SLC: Maliki's re-election pledge not linked to Arab uprisings
Sunday, February 6th 2011 3:48 PM
Baghdad, Feb. 6 (AKnews) – A deputy from the State of Law Coalition (SLC) led by Prime Minister Nouri al-Maliki said on Sunday that the latter’s recent declaration of not standing for a third term in office was due to his desire to preserve the sustainability of democracy in the country, and not related to the ongoing popular uprisings in neighboring Arab states.
Abdul Hadi al-Hassani told AKnews that Maliki’s decision was to show his support for democracy in the country, adding that his position could change if the Iraqi public so wished.
“The stance of the leader could change if the Iraqi people demanded him to take the presidency of the government for a third term,” he said.
Maliki was elected to form the first permanent Iraqi government after heading a national consensus.
The second nomination came amid much controversy and followed a nine-month political impasse during which Maliki’s right to form a government was strongly contested.
In early June, Iraq’s Federal Supreme Court certified the results of the country’s parliamentary elections which were held on March 7.
Al-Iraqiya, led by former Prime Minister Ayad Allawi came first in the March elections by securing 91 seats. The State of Law Coalition (SLC) led by the then outgoing PM Nouri al-Maliki ended up second with 89 seats
Each of the two parties claimed it had the right to lead the future cabinet.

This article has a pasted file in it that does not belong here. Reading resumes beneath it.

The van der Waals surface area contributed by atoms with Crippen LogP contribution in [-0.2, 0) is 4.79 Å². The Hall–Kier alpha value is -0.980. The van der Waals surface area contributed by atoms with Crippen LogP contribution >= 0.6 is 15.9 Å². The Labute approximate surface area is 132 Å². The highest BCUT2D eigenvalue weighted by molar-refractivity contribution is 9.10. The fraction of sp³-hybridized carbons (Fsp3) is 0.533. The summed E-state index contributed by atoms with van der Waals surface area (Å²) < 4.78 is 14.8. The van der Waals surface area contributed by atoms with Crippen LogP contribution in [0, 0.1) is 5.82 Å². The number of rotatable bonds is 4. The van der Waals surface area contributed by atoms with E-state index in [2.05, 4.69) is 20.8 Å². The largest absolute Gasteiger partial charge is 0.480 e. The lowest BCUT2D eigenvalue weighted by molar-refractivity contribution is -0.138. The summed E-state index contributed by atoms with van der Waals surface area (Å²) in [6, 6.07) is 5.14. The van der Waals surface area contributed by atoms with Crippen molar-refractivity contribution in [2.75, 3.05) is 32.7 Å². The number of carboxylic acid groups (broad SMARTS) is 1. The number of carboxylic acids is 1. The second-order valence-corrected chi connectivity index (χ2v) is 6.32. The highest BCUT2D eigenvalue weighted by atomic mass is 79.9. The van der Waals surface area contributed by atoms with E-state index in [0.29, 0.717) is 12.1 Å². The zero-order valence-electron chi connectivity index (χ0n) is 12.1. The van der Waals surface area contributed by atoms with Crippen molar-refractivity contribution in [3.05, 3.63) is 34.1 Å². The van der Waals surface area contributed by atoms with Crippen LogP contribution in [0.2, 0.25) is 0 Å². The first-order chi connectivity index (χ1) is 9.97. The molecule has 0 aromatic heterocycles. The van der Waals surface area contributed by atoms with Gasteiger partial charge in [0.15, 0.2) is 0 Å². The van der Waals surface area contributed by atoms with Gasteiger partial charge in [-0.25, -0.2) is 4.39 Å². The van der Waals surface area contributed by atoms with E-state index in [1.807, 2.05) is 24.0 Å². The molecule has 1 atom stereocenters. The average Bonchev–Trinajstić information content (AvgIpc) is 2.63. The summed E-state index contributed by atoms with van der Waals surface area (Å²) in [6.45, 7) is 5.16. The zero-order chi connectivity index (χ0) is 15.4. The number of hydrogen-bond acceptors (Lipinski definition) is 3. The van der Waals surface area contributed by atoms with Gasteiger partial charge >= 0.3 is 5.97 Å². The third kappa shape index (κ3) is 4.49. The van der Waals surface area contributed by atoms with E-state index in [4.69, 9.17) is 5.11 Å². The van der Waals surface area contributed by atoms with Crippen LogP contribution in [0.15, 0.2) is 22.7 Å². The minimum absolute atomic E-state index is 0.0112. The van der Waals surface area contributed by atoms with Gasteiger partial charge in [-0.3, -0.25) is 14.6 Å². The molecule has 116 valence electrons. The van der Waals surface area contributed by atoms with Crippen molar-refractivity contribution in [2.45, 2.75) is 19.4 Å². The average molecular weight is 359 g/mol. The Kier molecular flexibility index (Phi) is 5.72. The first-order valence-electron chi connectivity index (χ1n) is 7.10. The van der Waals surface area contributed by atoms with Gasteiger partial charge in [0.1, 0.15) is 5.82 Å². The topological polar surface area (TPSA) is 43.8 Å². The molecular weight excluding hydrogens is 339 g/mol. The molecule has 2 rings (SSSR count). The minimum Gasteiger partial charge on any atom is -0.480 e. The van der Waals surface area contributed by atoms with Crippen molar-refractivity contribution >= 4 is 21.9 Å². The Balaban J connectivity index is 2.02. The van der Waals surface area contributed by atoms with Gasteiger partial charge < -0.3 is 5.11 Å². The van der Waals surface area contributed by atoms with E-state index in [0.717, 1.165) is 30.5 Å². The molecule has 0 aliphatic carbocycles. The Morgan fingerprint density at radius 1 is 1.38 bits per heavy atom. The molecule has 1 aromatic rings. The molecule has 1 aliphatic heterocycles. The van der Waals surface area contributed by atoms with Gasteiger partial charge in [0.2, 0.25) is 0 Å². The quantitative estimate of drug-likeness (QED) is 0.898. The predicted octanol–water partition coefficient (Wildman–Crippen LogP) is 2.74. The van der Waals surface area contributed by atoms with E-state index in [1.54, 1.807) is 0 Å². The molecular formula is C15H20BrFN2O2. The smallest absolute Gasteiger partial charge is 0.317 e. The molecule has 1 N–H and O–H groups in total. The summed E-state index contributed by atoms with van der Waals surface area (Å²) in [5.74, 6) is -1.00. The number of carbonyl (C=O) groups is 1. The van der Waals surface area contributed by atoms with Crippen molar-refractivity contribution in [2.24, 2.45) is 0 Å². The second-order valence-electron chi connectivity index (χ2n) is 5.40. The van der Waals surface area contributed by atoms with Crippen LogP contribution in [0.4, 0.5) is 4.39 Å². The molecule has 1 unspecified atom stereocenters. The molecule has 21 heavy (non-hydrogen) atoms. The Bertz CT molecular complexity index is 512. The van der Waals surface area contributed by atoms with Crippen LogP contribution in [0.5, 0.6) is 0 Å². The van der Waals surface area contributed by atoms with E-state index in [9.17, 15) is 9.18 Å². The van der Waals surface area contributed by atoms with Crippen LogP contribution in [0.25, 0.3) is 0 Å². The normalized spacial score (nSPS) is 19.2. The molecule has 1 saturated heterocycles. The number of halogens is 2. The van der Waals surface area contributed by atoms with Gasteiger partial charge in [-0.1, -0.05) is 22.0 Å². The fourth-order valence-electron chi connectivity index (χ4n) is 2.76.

In late March, Iraq’s Federal Supreme Court ruled that the bloc that has the highest number of seats when parliament convenes will be entitled to form a government and not the party that won the highest number of seats in the election.
The court’s decision meant al-Iraqiya was not automatically entitled to form the next government. This decision paved the way for larger coalitions and political maneuvering by the different blocs.
Following the announcement of the inconclusive electoral results, the INA and the State of Law Coalition (SLC), both Shia-dominated lists, merged in May to form the National Coalition (NC) in a bid to gain the parliamentary majority necessary to form the next government.
Al-Iraqiya described the super-bloc’s claim on the country’s leadership as unconstitutional on the grounds that they were not listed as a political entity before the elections took place.
Despite nine months of intense negotiations between the blocs, Maliki was finally sworn in for a second term in office in December last year and his cabinet of ministers received parliament’s vote of confidence on January 21.
Reported by Raman Brosk